phil paper - Rachael Ropeik Philosophy 196 Phaedo Analysis...

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Rachael Ropeik 2/13/08 Philosophy 196 Phaedo Analysis In the beginning of Plato’s, Phaedo, Socrates is sitting in jail, accused of corrupting Greece’s youth. Soon he is going to be sentenced to death by drinking Hemlock, and his friends Cebes and Simmias are upset this imminent death; however, Socrates is unafraid of his death because he believes his soul is immortal and that he is going to a better place. To appease them he starts with three main questions; is there life after death, does the soul exist before birth, and are we immortal – thus making our soul immortal. Key assumptions in this text include: that the human being consists of a conjunction of body and soul (brain), that anything that is deathless is indestructible, and that anything that is indestructible is immortal. When analyzing this text, it is important to remember that the body has matter and takes up space which ultimately is destructible, and death is only believed to be the separation of the soul from the body. First Plato discusses the idea of the forms; the forms are perfect with respect to a model – examples are beauty, truth and justice. Plato’s epistemology is the theory of knowledge, “knowledge involves the apprehension of the forms”, his ontology is the forms. Everything in our world imitates the perfect forms; therefore, the physical world is in a constant state of becoming. According to Plato, true knowledge is apprehending the forms, and philosophy is simply an attempt to know the forms. Philosophers lead an aesthetic life, only eating what is necessary and spending all their time mediating to understand the forms. A true philosopher is nearly dead, thus the soul’s desire for separation. The goal of the dialectic is to make that separation further; a philosopher’s main goal is to die so he can completely understand the forms.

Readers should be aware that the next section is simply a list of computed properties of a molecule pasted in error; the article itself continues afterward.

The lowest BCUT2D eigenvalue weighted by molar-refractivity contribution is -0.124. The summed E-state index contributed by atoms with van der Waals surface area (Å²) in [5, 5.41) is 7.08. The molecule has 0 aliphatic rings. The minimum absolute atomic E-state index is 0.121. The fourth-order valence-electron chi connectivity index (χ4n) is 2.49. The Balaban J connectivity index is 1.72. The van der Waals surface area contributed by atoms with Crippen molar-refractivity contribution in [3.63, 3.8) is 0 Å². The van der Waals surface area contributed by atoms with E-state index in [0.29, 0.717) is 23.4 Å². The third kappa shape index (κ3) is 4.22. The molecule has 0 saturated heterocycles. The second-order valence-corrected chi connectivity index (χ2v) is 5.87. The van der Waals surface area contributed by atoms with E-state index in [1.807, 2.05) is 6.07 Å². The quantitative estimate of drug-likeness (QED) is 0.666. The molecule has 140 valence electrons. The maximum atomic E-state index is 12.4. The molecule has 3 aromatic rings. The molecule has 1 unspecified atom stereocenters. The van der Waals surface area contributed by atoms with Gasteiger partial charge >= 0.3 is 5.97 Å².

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Socrates was a true philosopher, so why didn’t he kill himself earlier? Plato says the soul is the
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This note was uploaded on 04/14/2008 for the course PHIL 196 taught by Professor Mcpherson during the Winter '08 term at University of Michigan.

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phil paper - Rachael Ropeik Philosophy 196 Phaedo Analysis...

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